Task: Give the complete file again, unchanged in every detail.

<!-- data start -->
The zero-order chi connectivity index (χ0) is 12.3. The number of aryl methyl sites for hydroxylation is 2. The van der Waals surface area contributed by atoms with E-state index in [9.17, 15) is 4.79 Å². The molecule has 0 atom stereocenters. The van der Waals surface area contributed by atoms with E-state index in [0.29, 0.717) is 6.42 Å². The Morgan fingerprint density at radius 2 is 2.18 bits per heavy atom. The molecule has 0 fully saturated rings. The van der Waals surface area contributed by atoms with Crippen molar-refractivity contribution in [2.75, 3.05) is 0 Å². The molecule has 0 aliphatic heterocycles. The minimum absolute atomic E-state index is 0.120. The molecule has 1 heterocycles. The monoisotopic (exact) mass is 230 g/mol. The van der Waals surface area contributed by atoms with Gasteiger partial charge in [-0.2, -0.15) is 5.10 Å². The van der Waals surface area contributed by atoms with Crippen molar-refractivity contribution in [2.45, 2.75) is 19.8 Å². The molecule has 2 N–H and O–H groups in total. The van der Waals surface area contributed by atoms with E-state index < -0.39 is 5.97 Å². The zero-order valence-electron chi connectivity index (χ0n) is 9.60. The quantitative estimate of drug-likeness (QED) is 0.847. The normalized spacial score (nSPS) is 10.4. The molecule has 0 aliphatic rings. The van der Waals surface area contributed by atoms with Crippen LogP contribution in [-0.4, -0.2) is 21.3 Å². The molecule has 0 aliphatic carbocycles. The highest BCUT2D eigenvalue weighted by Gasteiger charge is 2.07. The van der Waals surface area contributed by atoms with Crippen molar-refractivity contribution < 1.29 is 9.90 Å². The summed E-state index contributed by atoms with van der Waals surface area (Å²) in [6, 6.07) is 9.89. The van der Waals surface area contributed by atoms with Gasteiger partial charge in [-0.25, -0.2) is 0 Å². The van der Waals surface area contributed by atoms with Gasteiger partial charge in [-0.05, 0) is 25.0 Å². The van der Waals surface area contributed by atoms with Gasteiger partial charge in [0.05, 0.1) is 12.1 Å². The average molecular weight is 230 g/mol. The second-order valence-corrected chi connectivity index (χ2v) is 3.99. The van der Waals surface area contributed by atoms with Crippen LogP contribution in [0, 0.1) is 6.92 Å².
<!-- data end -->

The zero-order chi connectivity index (χ0) is 12.3. The number of aryl methyl sites for hydroxylation is 2. The van der Waals surface area contributed by atoms with E-state index in [9.17, 15) is 4.79 Å². The molecule has 0 atom stereocenters. The van der Waals surface area contributed by atoms with E-state index in [0.29, 0.717) is 6.42 Å². The Morgan fingerprint density at radius 2 is 2.18 bits per heavy atom. The molecule has 0 fully saturated rings. The van der Waals surface area contributed by atoms with Crippen molar-refractivity contribution in [2.75, 3.05) is 0 Å². The molecule has 0 aliphatic heterocycles. The minimum absolute atomic E-state index is 0.120. The molecule has 1 heterocycles. The monoisotopic (exact) mass is 230 g/mol. The van der Waals surface area contributed by atoms with Gasteiger partial charge in [-0.2, -0.15) is 5.10 Å². The van der Waals surface area contributed by atoms with Crippen molar-refractivity contribution in [2.45, 2.75) is 19.8 Å². The molecule has 2 N–H and O–H groups in total. The van der Waals surface area contributed by atoms with E-state index < -0.39 is 5.97 Å². The zero-order valence-electron chi connectivity index (χ0n) is 9.60. The quantitative estimate of drug-likeness (QED) is 0.847. The normalized spacial score (nSPS) is 10.4. The molecule has 0 aliphatic rings. The van der Waals surface area contributed by atoms with Crippen LogP contribution in [-0.4, -0.2) is 21.3 Å². The molecule has 0 aliphatic carbocycles. The highest BCUT2D eigenvalue weighted by Gasteiger charge is 2.07. The van der Waals surface area contributed by atoms with Crippen molar-refractivity contribution < 1.29 is 9.90 Å². The summed E-state index contributed by atoms with van der Waals surface area (Å²) in [6, 6.07) is 9.89. The van der Waals surface area contributed by atoms with Gasteiger partial charge in [-0.25, -0.2) is 0 Å². The van der Waals surface area contributed by atoms with Gasteiger partial charge in [-0.05, 0) is 25.0 Å². The van der Waals surface area contributed by atoms with Gasteiger partial charge in [0.05, 0.1) is 12.1 Å². The average molecular weight is 230 g/mol. The second-order valence-corrected chi connectivity index (χ2v) is 3.99. The van der Waals surface area contributed by atoms with Crippen LogP contribution in [0, 0.1) is 6.92 Å².